July 22 Back to school. Ah, the joys of short weekends. Morning math class was a reintroduction to "counting" aka permutations, combinations, and the handy, dandy factorial. The only thing the amazes me is the number of times I've had to go through the same discussion (it's like it's the math teacher's favorite topic). Oh well, we'll probably be finished with it in a week. Spent the early afternoon trying to adequately comment my programming project. Everybody was supposed to write a program for entering supermarket orders. A seemingly simple task which somehow morphed out to take about 400 lines of code (and 200 lines of comments explaining what the heck I was doing). Tonight's C class topic was structs, which I didn't know much about to begin with, so that was nice. Now I can write (&(a->b))->c and more or less understand what's going on! Yay! \ Okay, well maybe that's not exciting to everybody, but, well that's just too bad.
July 23 Sleep is good. When I'm in college, I'll never take another class before 9:00AM. Well, maybe not, but I've found that I do consistently worse in classes where I'm almost asleep. We will not discuss today's quiz score. As for World History, we had the second test today. I was significantly less pleased than with the first one, but religious wars in Europe are ever so much more exciting than the intrigues of the Japanese daimyos. Okay, maybe not, but I knew more about them. I spent much of the afternoon installing Linux onto a stubborn Sony Vaio. For an 800MHZ machine with 14.1" screen, I was not impressed. The disk was slow, the system frequently would not reboot (had to yank the power cord a few times). Still, the deed is done, and I now realize that even major name-brand machines have problems with Linux. How I love my TiBook.... I'm still not entirely sure why I let someone affix me with a sticker that read "Windows98 ready." Am I really as dumb as I look? I also went out for dinner at a funky little Mexican restaurant nearby (I won't name names, I don't need any lawsuits about the legal definition of the word "funky"). Aside from the sour cream deteriorating into milk-colored water, it was a pretty good dinner.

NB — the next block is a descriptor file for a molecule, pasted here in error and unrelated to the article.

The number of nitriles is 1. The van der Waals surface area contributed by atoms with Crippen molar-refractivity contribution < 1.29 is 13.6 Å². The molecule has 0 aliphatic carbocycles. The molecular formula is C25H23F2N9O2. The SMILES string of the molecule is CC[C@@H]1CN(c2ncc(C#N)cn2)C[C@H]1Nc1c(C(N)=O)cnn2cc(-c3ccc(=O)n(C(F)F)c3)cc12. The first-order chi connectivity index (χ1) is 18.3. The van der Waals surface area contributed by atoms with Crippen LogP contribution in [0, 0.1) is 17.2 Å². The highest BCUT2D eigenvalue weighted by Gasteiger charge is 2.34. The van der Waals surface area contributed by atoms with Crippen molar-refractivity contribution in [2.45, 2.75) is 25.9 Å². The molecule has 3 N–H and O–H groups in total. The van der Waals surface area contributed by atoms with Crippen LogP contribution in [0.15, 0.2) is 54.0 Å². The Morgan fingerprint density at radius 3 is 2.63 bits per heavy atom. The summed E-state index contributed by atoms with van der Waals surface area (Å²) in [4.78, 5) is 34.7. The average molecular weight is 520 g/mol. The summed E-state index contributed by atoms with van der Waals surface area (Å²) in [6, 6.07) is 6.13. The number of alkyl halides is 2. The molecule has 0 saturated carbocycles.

July 24 Sleep is still good. Fortunately I had a bit more of it than last night. Admittedly, there's one fellow in my math class who sleeps almost every day during the latter half of lecture. He sits in the front, too. Today's quiz was made much less positive by the fact that all the problems from it were in the book, and so I could check just how wrong my answers had been. World History dealt with the enlightenment primarily, although the majority of class time was actually occupied by a description of the American Revolution from the British perspective. Suffice it to say that Americans were then, as now, conservative, and it seems that they were actually fighting more against change than for it. Hmm... Did some last minute work on my determinant calculation program before class today. I think I worked out all the bugs, but I'm not positive. It's almost as long as the grocery program, but it actually does something useful (if you happen to need to calculate huge determinants, and don't have a graphing calculator on hand).